retail news in context, analysis with attitude

by Kevin Coupe

The San Jose Mercury News reports that crickets are the hottest new snack in trendy Silicon Valley, supplanting items such as kale and quinoa that used to be the trendy choices.

According to the story, "Proponents say the tiny, chirping bugs are high in protein and iron and can serve as a sustainable alternative to beef or chicken. It's a movement that has people buzzing, with companies such as San Francisco-based Bitty Foods baking the bugs into cookies and chips, Tiny Farms in San Leandro breeding crickets for mass consumption, and New York-based Exo using them in protein bars. The products are showing up in Silicon Valley break rooms, and investors and entrepreneurs are paying close attention."

Indeed, the Mercury News writes, "Companies like Exo and Bitty are part of a larger trend of food startups that are replacing meat, gluten and dairy in everyday products." Investors have put hundreds of millions of dollars into such businesses, which means that there will be a lot of effort put into mainstreaming such items so that the investors make back their money.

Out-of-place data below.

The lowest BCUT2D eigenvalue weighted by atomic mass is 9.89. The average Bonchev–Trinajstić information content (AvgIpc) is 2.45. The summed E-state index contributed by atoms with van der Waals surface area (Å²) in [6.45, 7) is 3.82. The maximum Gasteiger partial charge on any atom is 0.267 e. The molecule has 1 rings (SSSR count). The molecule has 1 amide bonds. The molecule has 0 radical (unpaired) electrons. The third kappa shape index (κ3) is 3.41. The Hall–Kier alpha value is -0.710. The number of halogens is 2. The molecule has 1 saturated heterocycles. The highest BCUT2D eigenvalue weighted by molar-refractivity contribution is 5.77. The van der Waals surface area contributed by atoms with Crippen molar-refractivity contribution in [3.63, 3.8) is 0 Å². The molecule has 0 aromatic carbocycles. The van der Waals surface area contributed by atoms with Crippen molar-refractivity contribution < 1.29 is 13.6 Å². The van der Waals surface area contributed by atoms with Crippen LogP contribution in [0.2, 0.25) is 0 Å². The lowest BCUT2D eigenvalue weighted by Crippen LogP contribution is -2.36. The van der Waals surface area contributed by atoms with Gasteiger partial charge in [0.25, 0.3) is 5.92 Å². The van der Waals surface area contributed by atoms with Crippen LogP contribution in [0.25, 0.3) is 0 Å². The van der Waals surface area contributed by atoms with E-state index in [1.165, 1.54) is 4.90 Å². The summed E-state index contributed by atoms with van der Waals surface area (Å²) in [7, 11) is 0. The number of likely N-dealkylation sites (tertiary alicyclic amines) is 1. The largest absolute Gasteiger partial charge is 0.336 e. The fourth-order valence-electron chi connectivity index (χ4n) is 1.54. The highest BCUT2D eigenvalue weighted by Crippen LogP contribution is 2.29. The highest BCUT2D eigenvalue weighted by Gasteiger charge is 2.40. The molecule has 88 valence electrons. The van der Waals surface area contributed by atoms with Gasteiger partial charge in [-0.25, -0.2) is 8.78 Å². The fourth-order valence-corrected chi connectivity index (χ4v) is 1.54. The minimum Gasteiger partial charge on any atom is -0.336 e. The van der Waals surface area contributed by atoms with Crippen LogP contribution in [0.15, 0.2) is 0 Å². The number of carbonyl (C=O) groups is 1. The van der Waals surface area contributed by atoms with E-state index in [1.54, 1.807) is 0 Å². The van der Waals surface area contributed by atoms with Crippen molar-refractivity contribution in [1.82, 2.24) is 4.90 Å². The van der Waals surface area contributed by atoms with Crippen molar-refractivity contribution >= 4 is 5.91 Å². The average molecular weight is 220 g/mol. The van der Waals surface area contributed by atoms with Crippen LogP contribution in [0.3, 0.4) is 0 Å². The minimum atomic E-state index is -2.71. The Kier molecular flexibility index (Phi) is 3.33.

While insects have been regularly consumed by people in places like Mexico and Thailand, the story notes that a report from the Food and Agriculture Organization of the United Nations recently "touted the nutritional benefits of insects and introduced them as a potential solution to a rapidly approaching problem -- the world will house 9 billion people by 2050, forcing humans to nearly double their food production using a limited supply of land and water. Crickets need 12 times less feed than cattle and half as much as chickens to produce the same amount of protein. They require less water and space to farm, produce minimal amounts of greenhouse gases and can be fed organic waste, according to the report."

My first reaction when reading this story was that this doesn't exactly sound like my kind of food. But then I thought to myself ... they can't be any worse than Brussels sprouts.

So maybe I'll try them. Maybe the experience will be an Eye-Opener.
KC's View: